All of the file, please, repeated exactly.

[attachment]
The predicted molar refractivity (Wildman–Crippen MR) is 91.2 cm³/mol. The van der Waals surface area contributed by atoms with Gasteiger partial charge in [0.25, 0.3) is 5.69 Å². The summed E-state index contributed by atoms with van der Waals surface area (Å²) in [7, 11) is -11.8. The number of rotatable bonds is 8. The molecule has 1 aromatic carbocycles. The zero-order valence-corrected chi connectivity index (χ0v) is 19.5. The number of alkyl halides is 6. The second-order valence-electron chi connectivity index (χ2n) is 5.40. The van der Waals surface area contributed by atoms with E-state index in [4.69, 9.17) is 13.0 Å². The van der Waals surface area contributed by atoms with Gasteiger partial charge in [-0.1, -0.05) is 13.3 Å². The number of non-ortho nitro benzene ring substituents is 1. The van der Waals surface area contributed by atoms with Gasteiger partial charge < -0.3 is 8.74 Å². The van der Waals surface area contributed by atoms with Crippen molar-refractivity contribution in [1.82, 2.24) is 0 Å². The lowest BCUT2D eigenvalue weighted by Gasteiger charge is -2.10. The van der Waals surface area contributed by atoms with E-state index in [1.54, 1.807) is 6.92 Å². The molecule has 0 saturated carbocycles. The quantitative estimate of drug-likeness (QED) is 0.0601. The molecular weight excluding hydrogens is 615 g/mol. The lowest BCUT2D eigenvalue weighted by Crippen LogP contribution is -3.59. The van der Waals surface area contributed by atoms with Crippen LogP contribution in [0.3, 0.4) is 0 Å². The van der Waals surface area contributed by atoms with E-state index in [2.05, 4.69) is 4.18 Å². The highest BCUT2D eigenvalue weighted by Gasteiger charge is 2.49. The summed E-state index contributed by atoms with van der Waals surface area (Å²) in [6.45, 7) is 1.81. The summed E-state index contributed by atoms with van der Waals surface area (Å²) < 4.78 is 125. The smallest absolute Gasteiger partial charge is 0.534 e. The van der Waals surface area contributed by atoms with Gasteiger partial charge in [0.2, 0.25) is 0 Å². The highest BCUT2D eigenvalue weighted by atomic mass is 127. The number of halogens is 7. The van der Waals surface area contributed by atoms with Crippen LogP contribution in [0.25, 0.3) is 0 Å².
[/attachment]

The predicted molar refractivity (Wildman–Crippen MR) is 91.2 cm³/mol. The van der Waals surface area contributed by atoms with Gasteiger partial charge in [0.25, 0.3) is 5.69 Å². The summed E-state index contributed by atoms with van der Waals surface area (Å²) in [7, 11) is -11.8. The number of rotatable bonds is 8. The molecule has 1 aromatic carbocycles. The zero-order valence-corrected chi connectivity index (χ0v) is 19.5. The number of alkyl halides is 6. The second-order valence-electron chi connectivity index (χ2n) is 5.40. The van der Waals surface area contributed by atoms with E-state index in [4.69, 9.17) is 13.0 Å². The van der Waals surface area contributed by atoms with Gasteiger partial charge in [-0.1, -0.05) is 13.3 Å². The number of non-ortho nitro benzene ring substituents is 1. The van der Waals surface area contributed by atoms with Gasteiger partial charge < -0.3 is 8.74 Å². The van der Waals surface area contributed by atoms with Crippen molar-refractivity contribution in [1.82, 2.24) is 0 Å². The lowest BCUT2D eigenvalue weighted by Gasteiger charge is -2.10. The van der Waals surface area contributed by atoms with E-state index in [1.54, 1.807) is 6.92 Å². The molecule has 0 saturated carbocycles. The quantitative estimate of drug-likeness (QED) is 0.0601. The molecular weight excluding hydrogens is 615 g/mol. The lowest BCUT2D eigenvalue weighted by Crippen LogP contribution is -3.59. The van der Waals surface area contributed by atoms with Crippen LogP contribution in [0.3, 0.4) is 0 Å². The van der Waals surface area contributed by atoms with E-state index in [2.05, 4.69) is 4.18 Å². The highest BCUT2D eigenvalue weighted by Gasteiger charge is 2.49. The summed E-state index contributed by atoms with van der Waals surface area (Å²) in [6.45, 7) is 1.81. The summed E-state index contributed by atoms with van der Waals surface area (Å²) < 4.78 is 125. The smallest absolute Gasteiger partial charge is 0.534 e. The van der Waals surface area contributed by atoms with Gasteiger partial charge in [0.2, 0.25) is 0 Å². The highest BCUT2D eigenvalue weighted by atomic mass is 127. The number of halogens is 7. The van der Waals surface area contributed by atoms with Crippen LogP contribution in [0.25, 0.3) is 0 Å².